How Can Businesses Recognise and Support LGBT+ Talent?
LGBT+ inclusion is rightfully top-of-mind for the business community – not just because it’s the right thing to do, but because there are many cultural and corporate benefits of LGBT+ inclusion. The Harvard Business Review has reported that LGBT-inclusive workplaces help a company to attract and retain top talent, boost their appeal to growing consumer segments, and innovate for underserved markets.
However, recent research from Stonewall has revealed troubling levels of discrimination in Britain’s workplaces. The report surveyed over 3,000 LGBT+ employees in the UK and found that more than a third of LGBT+ staff (35%) have hidden their sexuality at work for fear of discrimination, while nearly a fifth (18%) have been the target of negative comments or conduct from colleagues in the last year.
There is no doubt that British businesses have made significant and positive strides in this area in recent years, however these figures remind us that there is still much to be done. It was a pleasure to sit on the judging panel for this year’s Pink News Awards to recognise the contributions of organisations and individuals that are successfully campaigning for LGBT+ rights at home and abroad. The judging process served as an important reminder that businesses must continually update their practices to stay focused on providing a safe and inclusive workplace for the LGBT+ community.
The National Trust was awarded this year’s Amazon-sponsored Third Sector Award for their efforts in highlighting LGBT+ heritage across the country and further afield. Their excellent work got me thinking about how organisations can improve inclusivity by taking a ‘continuous improvement’ approach that scrutinises their own efforts to better recognise and support LGBT+ talent.
What’s the state of play?
In many forward-thinking organisations, LGBT+ employees are already proud to celebrate their identity. But in recent memory the situation was very different: male homosexuality was only (partially) decriminalised in England and Wales in 1967, and LGBT+ people were not always entitled to the same legal protections given to other groups until the Equality Act of 2010. So it is unsurprising that many were too scared to come out, and some of those entrenched attitudes are still visible within the workplace.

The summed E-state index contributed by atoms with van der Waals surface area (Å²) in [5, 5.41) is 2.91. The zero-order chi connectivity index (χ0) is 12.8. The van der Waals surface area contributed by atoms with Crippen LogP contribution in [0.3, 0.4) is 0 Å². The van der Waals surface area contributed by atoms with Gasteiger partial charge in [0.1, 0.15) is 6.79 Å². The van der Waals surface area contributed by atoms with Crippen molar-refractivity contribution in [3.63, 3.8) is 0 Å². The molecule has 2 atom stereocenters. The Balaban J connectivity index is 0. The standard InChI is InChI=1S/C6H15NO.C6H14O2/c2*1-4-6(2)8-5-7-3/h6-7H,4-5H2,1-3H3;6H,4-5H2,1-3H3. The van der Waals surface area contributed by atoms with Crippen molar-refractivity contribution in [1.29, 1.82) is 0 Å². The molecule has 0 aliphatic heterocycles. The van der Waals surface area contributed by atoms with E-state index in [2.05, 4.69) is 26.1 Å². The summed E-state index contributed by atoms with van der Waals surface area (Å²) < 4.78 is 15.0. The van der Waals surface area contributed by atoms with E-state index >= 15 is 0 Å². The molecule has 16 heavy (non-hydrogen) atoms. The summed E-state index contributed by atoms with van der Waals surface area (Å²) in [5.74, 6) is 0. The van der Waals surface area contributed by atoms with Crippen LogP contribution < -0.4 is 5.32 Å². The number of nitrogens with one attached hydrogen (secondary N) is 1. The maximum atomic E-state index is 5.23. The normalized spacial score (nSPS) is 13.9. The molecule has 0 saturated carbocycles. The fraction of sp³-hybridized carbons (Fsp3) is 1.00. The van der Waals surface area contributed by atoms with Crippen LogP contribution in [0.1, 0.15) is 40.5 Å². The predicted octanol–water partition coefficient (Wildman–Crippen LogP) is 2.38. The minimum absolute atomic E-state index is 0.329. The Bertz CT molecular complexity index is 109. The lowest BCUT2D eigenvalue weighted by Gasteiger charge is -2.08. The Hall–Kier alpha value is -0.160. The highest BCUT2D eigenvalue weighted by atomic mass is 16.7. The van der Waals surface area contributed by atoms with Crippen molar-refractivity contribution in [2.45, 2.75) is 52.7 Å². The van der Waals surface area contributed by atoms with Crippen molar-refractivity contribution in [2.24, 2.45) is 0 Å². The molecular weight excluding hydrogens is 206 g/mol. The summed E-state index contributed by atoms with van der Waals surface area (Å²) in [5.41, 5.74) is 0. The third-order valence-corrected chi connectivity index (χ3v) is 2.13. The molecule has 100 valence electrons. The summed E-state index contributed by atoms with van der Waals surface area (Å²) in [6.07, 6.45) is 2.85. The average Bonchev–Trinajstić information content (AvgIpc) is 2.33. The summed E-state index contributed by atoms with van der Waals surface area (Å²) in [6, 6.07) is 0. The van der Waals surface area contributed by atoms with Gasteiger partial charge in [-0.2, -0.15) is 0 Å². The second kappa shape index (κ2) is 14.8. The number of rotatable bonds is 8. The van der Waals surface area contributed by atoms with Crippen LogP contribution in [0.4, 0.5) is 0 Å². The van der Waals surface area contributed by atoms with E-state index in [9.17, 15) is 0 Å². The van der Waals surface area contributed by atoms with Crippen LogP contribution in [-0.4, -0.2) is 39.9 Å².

One story from an Amazon colleague, Belinda Hughes, has always stuck in my mind. She told me about life in Australia in the 90s when she was closeted at work, her manager was closeted, and they were working together to sponsor gay artists – who were also closeted. Faced with homophobia, they would decide not to say anything. Belinda talked of her nerves and anxiety about being discovered – especially when spotted holding hands with another woman outside of work. Later in life, when coming out to colleagues and receiving a positive reaction, she realised that she had been a victim of her own fear of how others would perceive her. This is just one story of many that I have come across during my career.
Organisations that go beyond anti-discrimination policies can play a key role in updating those regressive attitudes. Clear and robust policies should be the starting point – but they are also the minimum standard. Much more importantly, organisations have actively supported diversity in this area, helping employees to be not only visible but to raise awareness, reduce ignorance and build allies outside the LGBT+ community.